Riparian Forest Buffers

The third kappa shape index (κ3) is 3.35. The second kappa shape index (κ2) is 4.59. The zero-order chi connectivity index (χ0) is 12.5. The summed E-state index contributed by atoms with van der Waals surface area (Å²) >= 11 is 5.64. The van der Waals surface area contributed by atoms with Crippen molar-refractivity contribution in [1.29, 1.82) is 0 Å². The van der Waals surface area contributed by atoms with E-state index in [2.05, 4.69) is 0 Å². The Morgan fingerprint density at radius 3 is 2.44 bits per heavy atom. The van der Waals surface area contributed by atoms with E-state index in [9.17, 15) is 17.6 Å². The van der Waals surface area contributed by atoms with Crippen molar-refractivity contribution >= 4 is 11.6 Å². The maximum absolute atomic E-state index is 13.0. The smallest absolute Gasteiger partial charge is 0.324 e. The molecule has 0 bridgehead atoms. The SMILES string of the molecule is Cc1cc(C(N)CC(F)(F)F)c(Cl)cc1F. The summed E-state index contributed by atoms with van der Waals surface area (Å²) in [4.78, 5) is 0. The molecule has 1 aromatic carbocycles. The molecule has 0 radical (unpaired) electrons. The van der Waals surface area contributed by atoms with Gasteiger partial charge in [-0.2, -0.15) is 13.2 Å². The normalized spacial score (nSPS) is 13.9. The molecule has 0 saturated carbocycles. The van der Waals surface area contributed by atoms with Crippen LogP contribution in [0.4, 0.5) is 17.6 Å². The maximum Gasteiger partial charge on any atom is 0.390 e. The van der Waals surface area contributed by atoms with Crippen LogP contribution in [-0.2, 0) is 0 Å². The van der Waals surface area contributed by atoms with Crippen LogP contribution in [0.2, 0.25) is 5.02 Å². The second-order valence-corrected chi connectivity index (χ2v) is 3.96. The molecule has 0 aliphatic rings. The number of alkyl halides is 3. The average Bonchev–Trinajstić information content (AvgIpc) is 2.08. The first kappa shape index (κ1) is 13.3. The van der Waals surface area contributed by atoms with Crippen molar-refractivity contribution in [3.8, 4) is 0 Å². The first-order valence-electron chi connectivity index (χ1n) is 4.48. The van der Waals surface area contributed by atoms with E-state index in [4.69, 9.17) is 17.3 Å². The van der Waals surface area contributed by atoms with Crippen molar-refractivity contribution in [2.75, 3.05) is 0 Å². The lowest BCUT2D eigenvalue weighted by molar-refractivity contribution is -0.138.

(Thad Rhodes) Riparian Forest Buffers are just a fancy term that basically describes a combination of trees, shrubs and usually native grasses along some type of a stream. There are lots of reasons to have them along these riparian or streamside corridors. When you look at that property it depends on if there’s any existing trees right beside that the stream itself or not. If there’s not, it’s usually a good opportunity to go in and start your planting adjacent to the existing stream bank and then plant out towards that. A typical buffer design has the faster-growing trees right along the stream and then you transition out into some maybe longer term more valuable commercial species like your oaks and walnuts to have then a shrub component on the outside of that to try to transition it into an open area such as a crop field that adds extra benefit for wildlife as well. Then to have a grass corridor between the trees in the crop fields so the landowners are not fighting against tree branches in the future. It makes it kind of a nice transition. A grass also helps increase the filtering capacity of the buffer too. The two most common claimed are for water quality and water quantity benefits. Especially associated with a reservoir like Tuttle Creek. The sedimentation issue has been an increasing issue since its inception. Reaching its conservation pool in the early 1960s up till now, the sedimentation is increased toward the capacity of the reservoir has lost about 40%. Trees, especially along stream sides, can help increase that by helping stabilize the stream banks, the sediment along the banks. From the standpoint of sedimentation and how Riparian Forest Buffers can help to illustrate a little bit of importance of the sedimentation issue. You can see here at Tuttle Creek Reservoir. This is the Fancy Creek State Park area. You can see over time how much sedimentation has accumulated in here. When the reservoir was built this was one of the park areas that was to be utilized for camping and now it’s just not as accessible because of the sedimentation that has accumulated course. This is where a Fancy Creek and the Blue River come in from the north. As the water starts to slow down a lot of that sediment as that’s suspended in the water is dropped out and accumulates here. You see more evidently the issues that we are and will be dealing with. The reservoir actually has the upper watershed boundary or drainage areas up into Nebraska. There’s just shy of 10,000 square miles with about three-quarters of that in Nebraska. When it gets into Kansas, there’s about 1.5 million acres of drainage area. Some of the research that I’ve seen specifically to Kansas says that about 170 different sites along the rivers have been identified to contribute to over 500,000 tons of sediment annually to the reservoir. Trying to stabilize those streams are very important. I think this is an important issue not only in Kansas but nationally. The sedimentation is a natural process of hydrological ecosystem. But in some instances such as this with failing stream banks, with increased erosion, it can be sped up. This is something not only at Tuttle Creek Reservoir that you can issues with, but also in another areas.

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